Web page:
All of his friends and colleagues are watching and waiting intently to see if he’s “fixed” the election, in both senses of the word. These same folks who insist that a small family bakery must be required by law to serve the homosexual agenda in the name of fairness insist that since Facebook is technically merely a business, it has every right to pick and choose what political opinions it allows and promotes on its platform. While koshercons and r/TheDonald may well hold out hope that they can win their political voices back with awareness campaigns like “The Creepy Line,” consistent nationalists with coherently anti-globalist goals must necessarily look toward AltTech solutions to our problems.
Torba’s Gab is definitely an inspiring revolt against censorship from within the heart of Silicon Valley itself. But it’s a half-measure and it’s on borrowed time. It’s definitely a valuable solution to tide us over until a genuinely decentralized censor-proof solution comes online. But it’s only a matter of time before either the fully centralized and increasingly politicized DNS system deprives them of a domain name. Or the shrinking network of multinational corporations which own and operate the Internet’s hosting infrastructure–Amazon AWS, Microsoft Azure, etc…–will pull the plug, as Microsoft threatened to do to Gab last week.
And that’s all assuming that Torba can resist the siren song of investment capital and social pressure urging him to chase off the hardliners and cash in on all the Trump voters out there eager to find a welcome platform for themselves that censors folks to the left and right of them alike. All in all, I admire Torba and believe he’s earned a degree of trust. The few decisions he’s made against nationalists were largely out of his hand, given his domain and hosting restrictions. But with our very ability to communicate at stake, our long term goal must be working toward a solution that doesn’t depend on some nice guy’s generosity.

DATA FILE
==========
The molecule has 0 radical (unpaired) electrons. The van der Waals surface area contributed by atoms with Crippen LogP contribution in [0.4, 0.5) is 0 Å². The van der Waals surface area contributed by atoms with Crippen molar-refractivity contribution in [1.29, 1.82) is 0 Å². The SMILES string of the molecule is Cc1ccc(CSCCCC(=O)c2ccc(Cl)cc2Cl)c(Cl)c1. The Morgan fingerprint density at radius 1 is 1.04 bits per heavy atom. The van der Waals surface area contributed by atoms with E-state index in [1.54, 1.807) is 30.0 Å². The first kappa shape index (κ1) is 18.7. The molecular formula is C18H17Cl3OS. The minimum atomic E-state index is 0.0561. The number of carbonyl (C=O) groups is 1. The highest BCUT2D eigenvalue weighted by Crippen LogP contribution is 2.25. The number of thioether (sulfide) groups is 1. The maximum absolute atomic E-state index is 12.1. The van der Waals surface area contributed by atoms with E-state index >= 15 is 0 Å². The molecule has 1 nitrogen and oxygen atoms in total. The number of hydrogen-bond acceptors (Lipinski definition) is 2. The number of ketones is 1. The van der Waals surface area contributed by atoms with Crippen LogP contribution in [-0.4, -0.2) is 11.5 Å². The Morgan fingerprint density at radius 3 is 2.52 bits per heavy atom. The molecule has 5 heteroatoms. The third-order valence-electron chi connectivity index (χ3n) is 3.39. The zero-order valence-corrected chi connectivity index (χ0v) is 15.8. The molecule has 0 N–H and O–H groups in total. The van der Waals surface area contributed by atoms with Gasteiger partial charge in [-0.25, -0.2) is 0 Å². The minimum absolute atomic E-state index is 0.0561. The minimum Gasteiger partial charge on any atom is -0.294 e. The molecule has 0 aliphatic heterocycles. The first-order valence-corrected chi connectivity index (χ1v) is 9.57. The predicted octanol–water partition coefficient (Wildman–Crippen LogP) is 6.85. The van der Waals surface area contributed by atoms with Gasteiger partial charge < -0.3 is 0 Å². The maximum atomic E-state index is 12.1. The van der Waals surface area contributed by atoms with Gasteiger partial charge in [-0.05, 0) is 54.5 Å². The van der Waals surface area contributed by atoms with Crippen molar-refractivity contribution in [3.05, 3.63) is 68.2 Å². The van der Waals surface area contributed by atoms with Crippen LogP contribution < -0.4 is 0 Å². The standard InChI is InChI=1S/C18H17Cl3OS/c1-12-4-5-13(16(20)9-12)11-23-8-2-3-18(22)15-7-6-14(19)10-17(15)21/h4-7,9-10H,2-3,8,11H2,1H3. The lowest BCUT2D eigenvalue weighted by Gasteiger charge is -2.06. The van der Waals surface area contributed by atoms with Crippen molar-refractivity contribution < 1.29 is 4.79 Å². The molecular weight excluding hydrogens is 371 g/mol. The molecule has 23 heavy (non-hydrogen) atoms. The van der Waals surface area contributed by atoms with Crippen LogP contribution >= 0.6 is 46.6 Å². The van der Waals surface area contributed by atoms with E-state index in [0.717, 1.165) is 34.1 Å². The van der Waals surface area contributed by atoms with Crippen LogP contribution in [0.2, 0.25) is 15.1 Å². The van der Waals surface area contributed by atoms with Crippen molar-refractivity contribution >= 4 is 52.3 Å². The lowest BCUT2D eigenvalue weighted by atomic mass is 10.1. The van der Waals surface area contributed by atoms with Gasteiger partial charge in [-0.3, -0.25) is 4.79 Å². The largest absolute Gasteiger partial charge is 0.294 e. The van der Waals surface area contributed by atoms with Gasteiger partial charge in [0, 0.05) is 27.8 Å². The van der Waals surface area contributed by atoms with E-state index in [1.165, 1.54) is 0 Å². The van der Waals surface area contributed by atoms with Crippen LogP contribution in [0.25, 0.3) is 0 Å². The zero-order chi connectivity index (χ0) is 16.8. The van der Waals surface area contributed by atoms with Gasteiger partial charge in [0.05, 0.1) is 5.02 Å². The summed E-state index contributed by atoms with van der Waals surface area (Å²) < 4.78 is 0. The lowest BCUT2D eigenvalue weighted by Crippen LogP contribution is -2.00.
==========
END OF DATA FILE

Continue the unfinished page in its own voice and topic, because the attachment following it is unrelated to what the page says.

While our movement’s still reeling from the oligarchs’ thunderous response to 2016 and Charlottesville, there’s a lot to be hopeful about. “The Creepy Line” is a promising development, one which demonstrates that Silicon Valley’s response to us has been broad and sloppy enough in scope to injure and inconvenience some Zionist and corporate interests. There’s now a large and growing national debate, one guaranteed to grow in the coming months, about how much control over our society is wielded by a handful of arrogant, entitled Bay Area spergs.
The answer lies in cryptography, in massive decentralization, and in returning to the open source, open platform spirit and principles that made the Internet great in the first place. As a man who’s old enough to have logged into Prodigy, I can tell you first hand that a centralized, corporate web is a shitty, boring, unimaginative, and heavily censored digital gulag we must avoid at all costs.
Google has officially, without debate, crossed the creepy line. It’s time for nationalists to be the pioneering force in charting the next generation of the Internet, one that fixes the bugs in this one which empowered a handful of American corporations to take complete control over it. The tree of digital liberty must be refreshed from time to time with the code of activists, open source hobbyists, and entrepreneurs.